Personal note: looking back, I don't recall having any significant or regular homework until seventh grade.  I still remember the excitement when we got our first homework assignments.  Boy, did that end quickly. 

This begs the question, in relation to learning such things as basic math facts: If the current direction is that math facts are to be practiced at home, what would happen if there was no more homework?  Would that drilling return to the schools/teachers?  Would it fall by the side of the road completely?  Perhaps ending the ridiculous Everyday Math homework and letting parents drill their kids in the math facts in the time saved would be an effective answer (and one which appears to be supported by the research - see the seventh bullet point regarding "Effects are highest....").  But what about the parents who are working, or don't get the importance?  Will the achievement gap widen?  Tough questions.

Highlights of Research on Homework

Educational researcher John Hattie spent fifteen years reviewing thousands of studies involving millions of students and teachers on the impact of different influences on student achievement. His findings are summarized in the book Visible Learning: A Synthesis of over 800 Meta-Analyses Relating to Achievement. Effect sizes standardize changes in student achievement allowing us to compare the impact of different factors (an effect size of 1.0 equals one standard deviation). The typical effect size across all the studies Hattie reviewed is d =.40, and the author proposes that this is the level where a strategy or practice begins to noticeably impact student achievement. In Hattie’s words, "The effect size of 0.40 sets a level where the effects of innovation enhance achievement in such a way that we can notice real-world differences and this should be the benchmark of such real-world change."(p. 17) The list below presents highlights from Hattie’s meta-analyses on homework.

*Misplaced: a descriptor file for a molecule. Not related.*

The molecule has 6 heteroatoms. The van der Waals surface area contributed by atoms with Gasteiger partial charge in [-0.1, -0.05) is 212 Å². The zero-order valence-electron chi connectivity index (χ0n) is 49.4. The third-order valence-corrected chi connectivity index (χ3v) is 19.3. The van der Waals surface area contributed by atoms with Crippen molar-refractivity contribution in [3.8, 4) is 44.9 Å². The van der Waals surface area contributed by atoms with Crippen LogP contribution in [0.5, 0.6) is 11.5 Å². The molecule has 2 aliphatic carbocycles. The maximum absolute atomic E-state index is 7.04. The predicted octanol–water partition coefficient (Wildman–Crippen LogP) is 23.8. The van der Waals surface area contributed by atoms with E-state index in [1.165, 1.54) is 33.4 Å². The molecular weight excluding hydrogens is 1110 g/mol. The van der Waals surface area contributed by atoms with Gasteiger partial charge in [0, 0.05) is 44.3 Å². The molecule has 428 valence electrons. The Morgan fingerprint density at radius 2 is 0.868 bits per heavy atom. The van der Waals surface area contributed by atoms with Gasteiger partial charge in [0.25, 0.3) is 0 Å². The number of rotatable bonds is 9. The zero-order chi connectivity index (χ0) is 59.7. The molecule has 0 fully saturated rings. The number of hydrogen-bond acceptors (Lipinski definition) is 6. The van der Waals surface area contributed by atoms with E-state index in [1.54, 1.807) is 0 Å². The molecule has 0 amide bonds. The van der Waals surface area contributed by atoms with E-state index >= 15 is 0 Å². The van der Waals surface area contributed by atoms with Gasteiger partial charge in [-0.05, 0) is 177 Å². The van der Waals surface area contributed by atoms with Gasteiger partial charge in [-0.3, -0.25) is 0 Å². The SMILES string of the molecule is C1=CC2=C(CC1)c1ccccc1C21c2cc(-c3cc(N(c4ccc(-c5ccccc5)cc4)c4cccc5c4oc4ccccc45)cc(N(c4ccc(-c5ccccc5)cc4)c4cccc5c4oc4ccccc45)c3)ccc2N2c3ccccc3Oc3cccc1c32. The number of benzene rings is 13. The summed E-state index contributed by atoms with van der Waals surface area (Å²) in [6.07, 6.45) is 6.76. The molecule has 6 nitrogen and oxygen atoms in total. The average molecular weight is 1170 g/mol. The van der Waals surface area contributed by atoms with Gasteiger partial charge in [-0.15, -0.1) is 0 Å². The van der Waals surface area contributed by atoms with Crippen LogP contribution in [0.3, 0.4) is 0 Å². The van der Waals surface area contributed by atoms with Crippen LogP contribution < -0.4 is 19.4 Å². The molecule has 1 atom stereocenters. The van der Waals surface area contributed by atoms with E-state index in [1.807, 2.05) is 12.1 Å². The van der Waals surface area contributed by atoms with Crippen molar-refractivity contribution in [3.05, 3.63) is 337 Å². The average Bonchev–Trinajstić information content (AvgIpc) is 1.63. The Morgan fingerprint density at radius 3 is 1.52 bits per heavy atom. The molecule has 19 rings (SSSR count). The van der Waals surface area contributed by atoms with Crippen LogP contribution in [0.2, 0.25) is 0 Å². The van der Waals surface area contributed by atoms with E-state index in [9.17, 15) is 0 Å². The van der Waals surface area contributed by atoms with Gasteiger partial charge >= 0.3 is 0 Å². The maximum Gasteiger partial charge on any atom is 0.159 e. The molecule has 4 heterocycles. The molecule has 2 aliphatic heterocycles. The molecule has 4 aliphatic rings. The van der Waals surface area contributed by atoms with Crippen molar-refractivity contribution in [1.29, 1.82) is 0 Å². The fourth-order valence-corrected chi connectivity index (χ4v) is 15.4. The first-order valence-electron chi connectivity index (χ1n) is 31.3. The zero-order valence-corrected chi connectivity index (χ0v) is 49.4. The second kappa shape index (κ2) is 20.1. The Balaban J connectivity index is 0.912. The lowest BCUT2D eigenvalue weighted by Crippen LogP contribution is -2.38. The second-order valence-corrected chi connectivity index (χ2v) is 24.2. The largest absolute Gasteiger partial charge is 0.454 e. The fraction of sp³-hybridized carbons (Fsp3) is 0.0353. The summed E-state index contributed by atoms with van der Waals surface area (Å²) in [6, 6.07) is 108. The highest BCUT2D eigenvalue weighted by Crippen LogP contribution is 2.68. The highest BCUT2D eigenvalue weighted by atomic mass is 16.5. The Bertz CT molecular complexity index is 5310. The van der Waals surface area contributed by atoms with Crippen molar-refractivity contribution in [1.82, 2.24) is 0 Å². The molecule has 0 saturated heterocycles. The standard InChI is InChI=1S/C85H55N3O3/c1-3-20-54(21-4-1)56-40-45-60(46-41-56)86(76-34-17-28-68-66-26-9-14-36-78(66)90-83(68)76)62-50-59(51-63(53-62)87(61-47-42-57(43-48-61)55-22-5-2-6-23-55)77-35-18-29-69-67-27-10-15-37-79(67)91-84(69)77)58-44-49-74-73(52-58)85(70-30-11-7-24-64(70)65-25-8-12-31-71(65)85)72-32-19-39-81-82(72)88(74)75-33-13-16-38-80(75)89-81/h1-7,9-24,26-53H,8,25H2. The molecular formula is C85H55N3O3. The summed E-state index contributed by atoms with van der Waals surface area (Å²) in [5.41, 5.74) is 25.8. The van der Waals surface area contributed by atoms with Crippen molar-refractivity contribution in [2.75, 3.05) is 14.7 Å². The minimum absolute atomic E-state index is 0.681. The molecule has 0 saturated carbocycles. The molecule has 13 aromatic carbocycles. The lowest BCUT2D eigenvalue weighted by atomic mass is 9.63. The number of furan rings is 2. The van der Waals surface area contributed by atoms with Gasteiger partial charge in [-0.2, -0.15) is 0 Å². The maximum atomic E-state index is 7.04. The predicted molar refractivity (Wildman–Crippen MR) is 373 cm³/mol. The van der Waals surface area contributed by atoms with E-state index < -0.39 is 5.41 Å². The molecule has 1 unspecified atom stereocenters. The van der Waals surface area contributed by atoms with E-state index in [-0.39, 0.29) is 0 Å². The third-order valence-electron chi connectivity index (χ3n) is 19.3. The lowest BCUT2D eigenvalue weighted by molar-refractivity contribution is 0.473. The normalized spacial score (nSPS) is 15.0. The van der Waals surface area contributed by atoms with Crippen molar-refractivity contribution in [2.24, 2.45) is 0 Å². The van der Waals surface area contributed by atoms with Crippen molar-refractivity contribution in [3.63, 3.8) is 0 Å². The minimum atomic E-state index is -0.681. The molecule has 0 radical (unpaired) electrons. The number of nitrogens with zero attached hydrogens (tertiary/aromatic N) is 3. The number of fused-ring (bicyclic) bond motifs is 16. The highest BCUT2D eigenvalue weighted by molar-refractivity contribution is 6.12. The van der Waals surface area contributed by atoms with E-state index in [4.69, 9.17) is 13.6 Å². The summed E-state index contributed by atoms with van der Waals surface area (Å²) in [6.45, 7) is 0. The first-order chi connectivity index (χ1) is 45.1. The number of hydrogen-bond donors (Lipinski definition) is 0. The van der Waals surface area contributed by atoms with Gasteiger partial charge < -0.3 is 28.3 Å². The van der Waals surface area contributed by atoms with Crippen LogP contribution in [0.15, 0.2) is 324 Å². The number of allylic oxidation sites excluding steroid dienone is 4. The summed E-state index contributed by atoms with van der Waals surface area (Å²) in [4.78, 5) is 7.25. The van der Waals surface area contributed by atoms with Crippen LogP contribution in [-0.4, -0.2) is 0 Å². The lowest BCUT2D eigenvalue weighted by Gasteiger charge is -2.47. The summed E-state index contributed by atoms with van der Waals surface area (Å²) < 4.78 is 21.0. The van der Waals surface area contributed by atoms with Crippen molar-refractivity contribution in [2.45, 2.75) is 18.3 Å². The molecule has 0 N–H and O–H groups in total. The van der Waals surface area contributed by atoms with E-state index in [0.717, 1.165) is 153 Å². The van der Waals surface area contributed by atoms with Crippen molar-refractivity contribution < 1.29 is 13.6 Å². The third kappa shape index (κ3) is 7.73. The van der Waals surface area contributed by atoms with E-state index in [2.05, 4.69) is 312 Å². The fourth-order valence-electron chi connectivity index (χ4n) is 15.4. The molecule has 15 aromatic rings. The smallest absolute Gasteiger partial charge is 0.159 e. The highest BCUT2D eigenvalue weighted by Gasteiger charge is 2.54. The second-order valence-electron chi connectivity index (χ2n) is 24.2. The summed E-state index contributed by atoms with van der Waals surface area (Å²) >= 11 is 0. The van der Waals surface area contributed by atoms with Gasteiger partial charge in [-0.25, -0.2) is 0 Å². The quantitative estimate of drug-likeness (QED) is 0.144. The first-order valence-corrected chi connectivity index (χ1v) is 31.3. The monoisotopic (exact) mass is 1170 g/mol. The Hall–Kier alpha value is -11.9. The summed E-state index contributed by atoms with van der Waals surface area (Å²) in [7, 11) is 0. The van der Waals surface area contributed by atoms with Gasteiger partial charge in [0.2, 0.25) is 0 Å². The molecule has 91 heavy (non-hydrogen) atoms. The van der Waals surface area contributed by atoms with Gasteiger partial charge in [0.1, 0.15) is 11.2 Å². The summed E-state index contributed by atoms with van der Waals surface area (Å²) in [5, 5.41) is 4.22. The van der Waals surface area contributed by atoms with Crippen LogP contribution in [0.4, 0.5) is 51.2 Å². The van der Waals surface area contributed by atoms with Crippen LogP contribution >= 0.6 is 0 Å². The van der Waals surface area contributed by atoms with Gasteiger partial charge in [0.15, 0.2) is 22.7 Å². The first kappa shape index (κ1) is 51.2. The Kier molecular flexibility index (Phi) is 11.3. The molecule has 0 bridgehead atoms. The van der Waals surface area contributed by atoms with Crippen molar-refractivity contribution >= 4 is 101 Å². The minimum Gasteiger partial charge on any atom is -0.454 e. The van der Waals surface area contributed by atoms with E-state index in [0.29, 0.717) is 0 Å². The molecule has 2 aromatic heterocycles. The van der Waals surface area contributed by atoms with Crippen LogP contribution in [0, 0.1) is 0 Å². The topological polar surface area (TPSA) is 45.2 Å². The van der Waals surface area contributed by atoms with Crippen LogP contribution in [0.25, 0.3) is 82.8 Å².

• The correlation between time spent on homework and achievement is near zero for elementary students.

• Greater effects for older students vs. younger students.

• Effects of homework are twice as large for high school students as for middle school students. Effects are twice as large for middle school students as for elementary school students.

• Greater effects for high ability students vs. low ability students.

• Higher effects when material was not complex or if it was novel.

• Homework involving higher level conceptual thinking and project based was the least effective.

• Effects are highest when homework involves rote learning, practice, or rehearsal of subject matter.

• Research favored short, frequent homework that was closely monitored by teachers.

• Homework does not help students develop time management skills.

• Direct parental instructional involvement in homework showed a negative relationship with achievement, while parental support for independent homework showed a positive relationship.

• Hattie meta-analyses describes a "Zone of Desired Effects" which ranges from
d= 0.40 to 1.2. The effect for homework is d= 0.29

• Negative impacts of homework:
 Can undermine motivation

 Can cause students to internalize incorrect routines and strategies

 Can reinforce less effective study habits

Hattie, J.A.C. (2009).  Visible Learning: A Synthesis of Over 800 Meta-Analyses Relating to Achievement. New York:

Monday, May 21, 2012

We are Getting There

I was hoping the school district would have posted the video of the Thursday evening Working Session by now, so that I could provide exact quotes.  Since this is good news though, I don’t want to wait any longer, and will rely on my notes to present the sense of the discussion.

The Board of Education has instructed the administration to scope out the work required to conduct a mathematics curriculum review!
Chairman Leslie Moriarty introduced the topic (as a result of an added item on the agenda) by saying she was interested in obtaining a Board consensus on how to move forward with the transition to Common Core Standards for math.
Peter von Braun immediately answered that we should be doing a “full bore” review.
Barbara O’Neill indicated that it would be “short sighted” to focus on Common Core, and that we should be doing a full review.
Jennifer Dayton said that given the date of the last review, a full review was needed. 
Chairman Moriarty pointed out that there were competing priorities, and that the budget process needed to be considered.